The City of Durham Trust
Praise for Trust’s
A letter from John Pacey in the March 30 edition of the Durham Times praises an article in Bulletin 83, which makes a telling comparison between Durham and St Andrews Universities.
St. Andrew's University, ranked just after Cambridge and Oxford, and just before Durham has not, unlike Durham, identified the need for major expansion to enable it to maintain academic excellence, its Strategic Plan providing as follows:
St. Andrews has always been a small university, and intends to stay relatively small. The intimacy of the Town, the closeness of the community and the interaction of Town and Gown are key elements in the St. Andrews experience.
Bulletin No. 83 goes on to conclude:
Durham is the Country’s only university town with parity between resident and student numbers; no other town approaches this ratio. The present Master Plan will alter even this “balance”, and means that the City will have to adjust further to the University – rather than the University adjusting to the City – and thereby assume increasingly the character of a campus settlement. In so doing it reaffirms the metaphor of the University,traditionally considered to be the goose that laid the golden egg, now proving to be the cuckoo in the nest.
Mr Pacey concludes “I urge all who share my concern for the future of Durham City to read the full City of Durham Trust article” which you can do by following that link and turning to page 2.
The County Durham Plan
Trust responds to the Issues and Options consultation
After receiving legal advice, Durham County Council has been obliged to start preparing the County Durham Plan from the beginning, at the Issues and Options stage. (For the background to all this, see New readers start here)
The City of Durham Trust has now submitted responses on 40 separate matters raised in the Council’s Issues and Options consultation, which ended on August 8th. You can read all of them here. Among the points we make are:
- The target of an employment rate of 73% has been carried forward uncritically from an outdated Sustainable Communities Strategy:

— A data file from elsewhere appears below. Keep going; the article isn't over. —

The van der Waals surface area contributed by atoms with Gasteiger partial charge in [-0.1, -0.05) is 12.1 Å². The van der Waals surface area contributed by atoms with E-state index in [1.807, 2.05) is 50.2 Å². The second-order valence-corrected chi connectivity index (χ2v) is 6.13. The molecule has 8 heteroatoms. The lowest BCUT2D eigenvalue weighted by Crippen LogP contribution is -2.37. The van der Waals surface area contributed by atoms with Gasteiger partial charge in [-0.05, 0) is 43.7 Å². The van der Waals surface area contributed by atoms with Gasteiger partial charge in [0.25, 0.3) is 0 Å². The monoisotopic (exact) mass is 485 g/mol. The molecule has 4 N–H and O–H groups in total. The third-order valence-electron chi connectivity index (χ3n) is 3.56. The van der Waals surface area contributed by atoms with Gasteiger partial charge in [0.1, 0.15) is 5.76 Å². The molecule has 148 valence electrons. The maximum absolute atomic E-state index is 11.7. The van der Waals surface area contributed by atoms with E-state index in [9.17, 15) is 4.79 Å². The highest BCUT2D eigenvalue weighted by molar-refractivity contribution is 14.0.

- The goalposts have moved, and 73% today is not the same as 73% in 2007.
- Women’s employment rate has not recovered since the last recession in the way men’s has, and now stands 4% below the North East average. The target is unattainable unless the Council acknowledges and addresses the current imbalance between male and female employment.
- All of the projections of household growth are too high.
- There is a lack of recognition within the Council’s housing options that the majority of the forecast net increase in households will comprise small households headed by an older person.
- There is no need to build houses on the Green Belt.
- The business park at Aykley Heads should not expand into the Green Belt.
- Neither the Northern nor the Western Relief Road is justified.
- The Interim Sustainability Appraisal is only partial in its scope, and its limitations and omissions are of such significance that the document cannot provide a sufficient and robust Sustainability Appraisal for the proposals and options set out in the Council’s Issues and Options consultation. A fuller review is required.
- The Trust’s response on the Sustainable Transport Strategy concludes that it is a research and consultancy report, not a strategy. It fails to meet the key test of any strategy to explain how policy goals will be secured. It is also not sustainable as it does not explain how it will be implemented, funded and ultimately sustained.
The County Durham Plan is important for everyone in County Durham because it will set out the new development that is planned for the county. It contains allocations which show where development will take place and how it will be managed. The Plan also contains policies for determining planning applications. As long as there is planning uncertainty developers will seek to exploit this by pursuing their financial interests regardless of the needs of local communities.